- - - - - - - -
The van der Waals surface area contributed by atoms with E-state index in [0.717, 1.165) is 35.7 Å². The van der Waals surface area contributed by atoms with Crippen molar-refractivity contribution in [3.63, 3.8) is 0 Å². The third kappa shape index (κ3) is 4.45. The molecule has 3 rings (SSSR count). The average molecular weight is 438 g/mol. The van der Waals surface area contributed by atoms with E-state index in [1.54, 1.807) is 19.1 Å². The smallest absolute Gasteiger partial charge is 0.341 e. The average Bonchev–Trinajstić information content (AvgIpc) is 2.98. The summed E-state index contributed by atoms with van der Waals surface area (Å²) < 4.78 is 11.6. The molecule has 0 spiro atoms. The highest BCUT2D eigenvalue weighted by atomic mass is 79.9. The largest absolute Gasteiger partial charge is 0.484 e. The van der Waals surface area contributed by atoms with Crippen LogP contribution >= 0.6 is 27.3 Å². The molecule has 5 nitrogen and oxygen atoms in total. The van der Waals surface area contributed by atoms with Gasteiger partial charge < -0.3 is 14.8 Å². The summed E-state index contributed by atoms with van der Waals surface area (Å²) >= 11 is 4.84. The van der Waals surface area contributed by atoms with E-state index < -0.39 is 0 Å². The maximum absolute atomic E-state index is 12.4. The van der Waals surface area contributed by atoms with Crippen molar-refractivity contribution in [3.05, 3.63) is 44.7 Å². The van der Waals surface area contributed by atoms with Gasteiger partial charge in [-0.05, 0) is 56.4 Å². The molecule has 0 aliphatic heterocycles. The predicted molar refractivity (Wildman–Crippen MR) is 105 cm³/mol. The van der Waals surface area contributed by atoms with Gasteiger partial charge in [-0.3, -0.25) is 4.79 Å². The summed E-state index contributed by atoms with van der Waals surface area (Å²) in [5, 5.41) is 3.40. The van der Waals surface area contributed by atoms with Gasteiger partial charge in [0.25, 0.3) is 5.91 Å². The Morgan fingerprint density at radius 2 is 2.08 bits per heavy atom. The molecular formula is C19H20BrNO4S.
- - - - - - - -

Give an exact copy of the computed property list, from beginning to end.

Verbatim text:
The van der Waals surface area contributed by atoms with E-state index in [0.717, 1.165) is 35.7 Å². The van der Waals surface area contributed by atoms with Crippen molar-refractivity contribution in [3.63, 3.8) is 0 Å². The third kappa shape index (κ3) is 4.45. The molecule has 3 rings (SSSR count). The average molecular weight is 438 g/mol. The van der Waals surface area contributed by atoms with E-state index in [1.54, 1.807) is 19.1 Å². The smallest absolute Gasteiger partial charge is 0.341 e. The average Bonchev–Trinajstić information content (AvgIpc) is 2.98. The summed E-state index contributed by atoms with van der Waals surface area (Å²) < 4.78 is 11.6. The molecule has 0 spiro atoms. The highest BCUT2D eigenvalue weighted by atomic mass is 79.9. The largest absolute Gasteiger partial charge is 0.484 e. The van der Waals surface area contributed by atoms with Crippen LogP contribution >= 0.6 is 27.3 Å². The molecule has 5 nitrogen and oxygen atoms in total. The van der Waals surface area contributed by atoms with Gasteiger partial charge < -0.3 is 14.8 Å². The summed E-state index contributed by atoms with van der Waals surface area (Å²) >= 11 is 4.84. The van der Waals surface area contributed by atoms with E-state index < -0.39 is 0 Å². The maximum absolute atomic E-state index is 12.4. The van der Waals surface area contributed by atoms with Crippen molar-refractivity contribution in [3.05, 3.63) is 44.7 Å². The van der Waals surface area contributed by atoms with Gasteiger partial charge in [-0.05, 0) is 56.4 Å². The molecule has 0 aliphatic heterocycles. The predicted molar refractivity (Wildman–Crippen MR) is 105 cm³/mol. The van der Waals surface area contributed by atoms with Gasteiger partial charge in [-0.3, -0.25) is 4.79 Å². The summed E-state index contributed by atoms with van der Waals surface area (Å²) in [5, 5.41) is 3.40. The van der Waals surface area contributed by atoms with Gasteiger partial charge in [0.25, 0.3) is 5.91 Å². The Morgan fingerprint density at radius 2 is 2.08 bits per heavy atom. The molecular formula is C19H20BrNO4S.